Once war was declared Brooke joined the navy. In February 1915, he took ship for the Dardanelles. On board he developed blood poisoning from a bite. He died on April 23 1915 on a hospital ship off the Greek island of Skyros. He was just 28.
They buried him in an olive grove on the Greek island. He had famously written:
If I should die, think only this of me / That there’s some corner of a foreign field / That is forever England.
Nine months later in December 1915 when the late poet’s friend Frances Cornford gave birth to a son she named him Rupert John Cornford. She hoped he too would become a poet.
Today we certainly remember John Cornford (he rarely used the name Rupert) as a remarkable poet but also a martyr of the Spanish civil war — the first Englishman to fight and die in Spain.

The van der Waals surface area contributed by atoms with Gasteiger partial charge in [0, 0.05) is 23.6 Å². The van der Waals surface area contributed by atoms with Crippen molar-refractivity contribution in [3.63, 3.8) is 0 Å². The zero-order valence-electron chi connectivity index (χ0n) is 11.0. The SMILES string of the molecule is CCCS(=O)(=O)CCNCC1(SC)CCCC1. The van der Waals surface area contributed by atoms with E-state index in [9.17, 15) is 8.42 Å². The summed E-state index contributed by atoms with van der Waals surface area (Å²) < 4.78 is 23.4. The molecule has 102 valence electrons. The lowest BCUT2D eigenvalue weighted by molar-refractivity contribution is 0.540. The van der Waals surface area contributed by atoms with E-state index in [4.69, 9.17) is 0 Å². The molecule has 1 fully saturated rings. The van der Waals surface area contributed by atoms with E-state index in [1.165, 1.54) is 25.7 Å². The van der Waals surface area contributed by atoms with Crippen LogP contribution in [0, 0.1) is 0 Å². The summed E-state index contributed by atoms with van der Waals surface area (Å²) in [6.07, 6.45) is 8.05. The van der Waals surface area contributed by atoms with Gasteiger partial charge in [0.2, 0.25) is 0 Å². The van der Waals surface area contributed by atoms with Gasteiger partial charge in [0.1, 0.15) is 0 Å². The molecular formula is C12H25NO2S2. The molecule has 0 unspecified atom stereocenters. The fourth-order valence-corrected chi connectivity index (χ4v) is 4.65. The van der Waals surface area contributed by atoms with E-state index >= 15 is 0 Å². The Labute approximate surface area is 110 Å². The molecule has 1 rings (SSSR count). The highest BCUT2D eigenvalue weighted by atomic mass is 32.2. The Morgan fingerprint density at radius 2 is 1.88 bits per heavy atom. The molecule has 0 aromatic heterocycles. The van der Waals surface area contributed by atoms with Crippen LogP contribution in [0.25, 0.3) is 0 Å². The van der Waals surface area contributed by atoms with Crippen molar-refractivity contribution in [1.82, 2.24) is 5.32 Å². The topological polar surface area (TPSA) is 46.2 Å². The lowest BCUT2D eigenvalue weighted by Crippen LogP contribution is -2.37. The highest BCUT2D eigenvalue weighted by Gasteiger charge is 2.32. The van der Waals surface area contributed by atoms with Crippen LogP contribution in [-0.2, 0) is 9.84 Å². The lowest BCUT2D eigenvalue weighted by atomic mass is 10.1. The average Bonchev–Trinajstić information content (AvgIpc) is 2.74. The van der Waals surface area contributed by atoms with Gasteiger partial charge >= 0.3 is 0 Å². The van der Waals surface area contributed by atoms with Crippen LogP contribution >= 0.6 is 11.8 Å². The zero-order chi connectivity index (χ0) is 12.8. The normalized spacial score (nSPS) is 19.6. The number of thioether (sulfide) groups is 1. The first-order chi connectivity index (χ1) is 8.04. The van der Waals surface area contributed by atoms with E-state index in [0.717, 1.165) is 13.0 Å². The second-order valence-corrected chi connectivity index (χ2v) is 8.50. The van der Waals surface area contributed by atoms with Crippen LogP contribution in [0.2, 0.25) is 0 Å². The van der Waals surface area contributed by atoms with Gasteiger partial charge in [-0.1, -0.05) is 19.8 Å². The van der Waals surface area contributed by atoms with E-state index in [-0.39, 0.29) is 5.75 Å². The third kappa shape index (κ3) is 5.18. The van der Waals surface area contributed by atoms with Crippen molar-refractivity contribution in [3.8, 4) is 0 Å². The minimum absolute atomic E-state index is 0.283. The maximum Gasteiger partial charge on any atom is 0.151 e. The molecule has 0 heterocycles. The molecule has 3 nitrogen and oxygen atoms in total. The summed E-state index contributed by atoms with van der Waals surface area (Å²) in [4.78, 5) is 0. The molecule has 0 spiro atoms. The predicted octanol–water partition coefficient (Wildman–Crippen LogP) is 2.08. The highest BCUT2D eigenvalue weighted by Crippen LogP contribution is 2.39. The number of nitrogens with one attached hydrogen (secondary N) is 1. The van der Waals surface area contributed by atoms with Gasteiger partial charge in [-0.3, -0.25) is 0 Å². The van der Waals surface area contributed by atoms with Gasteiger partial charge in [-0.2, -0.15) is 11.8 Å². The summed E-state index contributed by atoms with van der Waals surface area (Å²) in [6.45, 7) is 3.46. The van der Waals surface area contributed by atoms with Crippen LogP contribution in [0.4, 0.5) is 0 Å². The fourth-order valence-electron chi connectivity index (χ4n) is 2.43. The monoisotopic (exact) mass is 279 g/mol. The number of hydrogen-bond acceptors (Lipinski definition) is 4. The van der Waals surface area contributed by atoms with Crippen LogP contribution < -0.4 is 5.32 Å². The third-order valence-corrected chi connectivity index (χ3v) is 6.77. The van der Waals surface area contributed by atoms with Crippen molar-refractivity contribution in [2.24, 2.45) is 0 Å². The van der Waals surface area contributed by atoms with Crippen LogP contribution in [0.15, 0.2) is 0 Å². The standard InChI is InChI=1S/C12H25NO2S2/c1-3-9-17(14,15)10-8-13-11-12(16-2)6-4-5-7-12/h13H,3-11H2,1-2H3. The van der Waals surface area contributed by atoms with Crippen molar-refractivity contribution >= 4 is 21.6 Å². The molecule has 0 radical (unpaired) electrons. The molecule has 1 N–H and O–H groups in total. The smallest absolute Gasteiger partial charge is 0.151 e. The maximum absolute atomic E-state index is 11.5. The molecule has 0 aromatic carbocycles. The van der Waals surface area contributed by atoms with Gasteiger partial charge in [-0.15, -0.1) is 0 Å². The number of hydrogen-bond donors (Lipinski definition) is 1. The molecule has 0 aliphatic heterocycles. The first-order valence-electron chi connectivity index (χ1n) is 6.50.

At Stowe public school, encouraged by his mother, Cornford started to write poetry but they fell out about what kind of poetry it should be.
At Stowe he also discovered politics. This was 1929 — the Great Depression. Young Cornford discovered Marx and Engels, who taught him that only socialism would cure the economic problems of the time.
The 1931 general election was a disaster for Labour and Cornford looked for a more radical solution. Aged 16 he joined the Young Communist League.
As well as politics and poetry, Cornford did well in history. At just 16 he won a history scholarship at Cambridge.
He had other ideas, and set off for that hotbed of left and communist thinking, the London School of Economics.
He was just 17 when he arrived at LSE. He joined the Marxist Society, the anti-fascist and anti-war committees. He became editor of the student newspaper.
Just 17, he met and fell in love with older Communist Party activist Ray Peters. They were soon living together, and moved to Cambridge together when he started at Trinity.
Cambridge communists were working hard to combat the rise of unemployment and the spread of fascism. There were anti-war demonstrations, articles for student publications, chalking anti-fascist slogans on college walls, even speeches at the Cambridge Union.